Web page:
Chinese President Xi Jinping is riding high into the pivotal 19th National Congress of the Chinese Communist Party, set to take place Oct. 18. He has sidelined political rivals, stacked the CPC leadership with men loyal only to him, and appears to have already become the most powerful Chinese leader in decades. His reform agenda has been bolder than many anticipated, his efforts aided in no small part by the vitality of the Chinese economy, which continues to grow as the financial system, shocked by a stock market crash in 2015, stabilizes. People are less likely to reject change, after all, if they are convinced that the change benefits them.

Still, Xi has not instituted the sorts of sweeping structural reforms needed to fix China’s economy. One of his biggest reasons for neglecting to do so was that he wanted to maintain economic stability ahead of the party congress. But he won’t be able to avoid more ambitious reforms forever – which raises the question: If Xi’s consolidation of power is formalized at the party congress, will he be freer to undertake even more substantive reforms in the years to come?

The following report explains why China is evolving from a country governed by consensus to a country ruled by a de facto dictatorship – a transition in keeping with China’s historical swings between authoritarian and decentralized rule. The report will also examine how the centralization of power, despite its many drawbacks, could help Xi execute his reforms. More than anything, this report will make the case that China’s path forward won’t get much easier from here.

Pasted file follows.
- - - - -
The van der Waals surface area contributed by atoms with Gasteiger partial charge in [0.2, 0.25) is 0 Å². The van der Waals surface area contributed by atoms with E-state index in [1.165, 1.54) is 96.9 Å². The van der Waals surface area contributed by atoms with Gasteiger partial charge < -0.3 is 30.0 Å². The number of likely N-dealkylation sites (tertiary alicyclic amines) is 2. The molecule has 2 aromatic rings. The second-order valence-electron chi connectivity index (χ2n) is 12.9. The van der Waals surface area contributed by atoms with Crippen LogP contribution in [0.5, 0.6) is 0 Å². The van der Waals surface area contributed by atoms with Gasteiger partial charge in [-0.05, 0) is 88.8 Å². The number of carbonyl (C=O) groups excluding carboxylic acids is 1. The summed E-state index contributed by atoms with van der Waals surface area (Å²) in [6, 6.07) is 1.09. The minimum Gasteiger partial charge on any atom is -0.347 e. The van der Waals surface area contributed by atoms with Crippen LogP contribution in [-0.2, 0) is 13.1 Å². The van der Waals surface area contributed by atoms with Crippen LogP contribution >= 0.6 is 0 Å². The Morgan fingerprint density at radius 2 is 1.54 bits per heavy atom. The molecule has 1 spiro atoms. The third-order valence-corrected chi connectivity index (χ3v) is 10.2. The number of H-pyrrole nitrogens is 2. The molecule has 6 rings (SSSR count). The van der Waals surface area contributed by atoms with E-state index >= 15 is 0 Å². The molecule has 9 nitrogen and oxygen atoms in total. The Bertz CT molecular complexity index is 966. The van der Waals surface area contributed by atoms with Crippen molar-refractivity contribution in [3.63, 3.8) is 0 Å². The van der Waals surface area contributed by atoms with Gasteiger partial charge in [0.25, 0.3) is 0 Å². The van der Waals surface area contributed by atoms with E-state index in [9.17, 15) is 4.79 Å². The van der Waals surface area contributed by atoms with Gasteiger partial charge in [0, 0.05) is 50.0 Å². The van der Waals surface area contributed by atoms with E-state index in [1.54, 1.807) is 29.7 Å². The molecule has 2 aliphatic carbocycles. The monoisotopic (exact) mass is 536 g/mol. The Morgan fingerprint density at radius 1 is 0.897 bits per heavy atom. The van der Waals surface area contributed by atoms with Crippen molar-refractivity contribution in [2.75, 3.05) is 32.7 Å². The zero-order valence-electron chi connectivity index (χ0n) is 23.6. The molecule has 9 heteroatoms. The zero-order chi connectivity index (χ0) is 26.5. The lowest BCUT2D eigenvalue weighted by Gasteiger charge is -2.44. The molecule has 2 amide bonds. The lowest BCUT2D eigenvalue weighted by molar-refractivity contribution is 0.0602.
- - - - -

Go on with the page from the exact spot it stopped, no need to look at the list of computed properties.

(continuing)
Crowning the Victors

Congresses tend to be scripted affairs, short on drama but long on pageantry, meant to invigorate the party’s rank and file and convince their subjects of their continued relevance. Officially, the 2,300 delegates at this year’s gathering will select the 200-member Central Committee and approve amendments to the party’s constitution. The Central Committee will then select the Politburo, the Central Military Commission, the Politburo Standing Committee and, most notably, the general secretary of the CPC, who since 1993 has also held the presidency. It’s also a chance for the party to tout its successes and lay out policy priorities for the coming presidential term, which lasts five years.

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But very little is decided during the congress itself. Preceding each congress is a season dominated by rumor and speculation about the ruthless power struggles and ideological battles waged away from prying eyes. The congress merely serves as a public coronation of the victors. The run-up to this congress has stayed true to form, marked as it was by sordid rumors of senior officials and by high-profile purges of powerful figures. How it has unfolded, though, points to a profound transformation underway in Chinese politics, a transformation that mirrors changes underway in the presidency itself.